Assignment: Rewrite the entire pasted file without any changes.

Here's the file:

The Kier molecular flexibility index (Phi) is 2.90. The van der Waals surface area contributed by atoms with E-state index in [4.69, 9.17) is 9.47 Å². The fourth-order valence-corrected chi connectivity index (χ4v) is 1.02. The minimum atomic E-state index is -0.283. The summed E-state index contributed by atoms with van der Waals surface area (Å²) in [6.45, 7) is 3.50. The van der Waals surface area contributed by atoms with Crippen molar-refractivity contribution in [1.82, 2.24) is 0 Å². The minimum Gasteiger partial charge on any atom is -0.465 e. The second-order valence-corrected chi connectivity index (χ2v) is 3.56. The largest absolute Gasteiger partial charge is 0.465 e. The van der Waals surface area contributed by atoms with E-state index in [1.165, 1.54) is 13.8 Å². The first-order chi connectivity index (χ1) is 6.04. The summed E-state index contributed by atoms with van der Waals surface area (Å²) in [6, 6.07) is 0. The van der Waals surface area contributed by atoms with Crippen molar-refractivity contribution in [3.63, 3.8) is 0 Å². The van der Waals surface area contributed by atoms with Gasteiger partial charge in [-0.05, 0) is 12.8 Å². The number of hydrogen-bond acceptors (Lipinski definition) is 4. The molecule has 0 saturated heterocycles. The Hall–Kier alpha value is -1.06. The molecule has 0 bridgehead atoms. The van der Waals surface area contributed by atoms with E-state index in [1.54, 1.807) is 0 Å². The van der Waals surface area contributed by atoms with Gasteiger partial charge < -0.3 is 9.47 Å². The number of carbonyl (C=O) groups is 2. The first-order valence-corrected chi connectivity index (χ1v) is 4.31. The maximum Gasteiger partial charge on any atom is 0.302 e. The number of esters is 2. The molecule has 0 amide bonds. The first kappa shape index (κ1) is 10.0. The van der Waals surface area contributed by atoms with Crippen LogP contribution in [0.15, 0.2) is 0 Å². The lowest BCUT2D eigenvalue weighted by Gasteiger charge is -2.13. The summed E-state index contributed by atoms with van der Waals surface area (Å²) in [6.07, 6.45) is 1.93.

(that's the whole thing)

The Kier molecular flexibility index (Phi) is 2.90. The van der Waals surface area contributed by atoms with E-state index in [4.69, 9.17) is 9.47 Å². The fourth-order valence-corrected chi connectivity index (χ4v) is 1.02. The minimum atomic E-state index is -0.283. The summed E-state index contributed by atoms with van der Waals surface area (Å²) in [6.45, 7) is 3.50. The van der Waals surface area contributed by atoms with Crippen molar-refractivity contribution in [1.82, 2.24) is 0 Å². The minimum Gasteiger partial charge on any atom is -0.465 e. The second-order valence-corrected chi connectivity index (χ2v) is 3.56. The largest absolute Gasteiger partial charge is 0.465 e. The van der Waals surface area contributed by atoms with E-state index in [1.165, 1.54) is 13.8 Å². The first-order chi connectivity index (χ1) is 6.04. The summed E-state index contributed by atoms with van der Waals surface area (Å²) in [6, 6.07) is 0. The van der Waals surface area contributed by atoms with Crippen molar-refractivity contribution in [3.63, 3.8) is 0 Å². The van der Waals surface area contributed by atoms with Gasteiger partial charge in [-0.05, 0) is 12.8 Å². The number of hydrogen-bond acceptors (Lipinski definition) is 4. The molecule has 0 saturated heterocycles. The Hall–Kier alpha value is -1.06. The molecule has 0 bridgehead atoms. The van der Waals surface area contributed by atoms with E-state index in [1.54, 1.807) is 0 Å². The van der Waals surface area contributed by atoms with Gasteiger partial charge < -0.3 is 9.47 Å². The number of carbonyl (C=O) groups is 2. The first-order valence-corrected chi connectivity index (χ1v) is 4.31. The maximum Gasteiger partial charge on any atom is 0.302 e. The number of esters is 2. The molecule has 0 amide bonds. The first kappa shape index (κ1) is 10.0. The van der Waals surface area contributed by atoms with Crippen LogP contribution in [0.15, 0.2) is 0 Å². The lowest BCUT2D eigenvalue weighted by Gasteiger charge is -2.13. The summed E-state index contributed by atoms with van der Waals surface area (Å²) in [6.07, 6.45) is 1.93.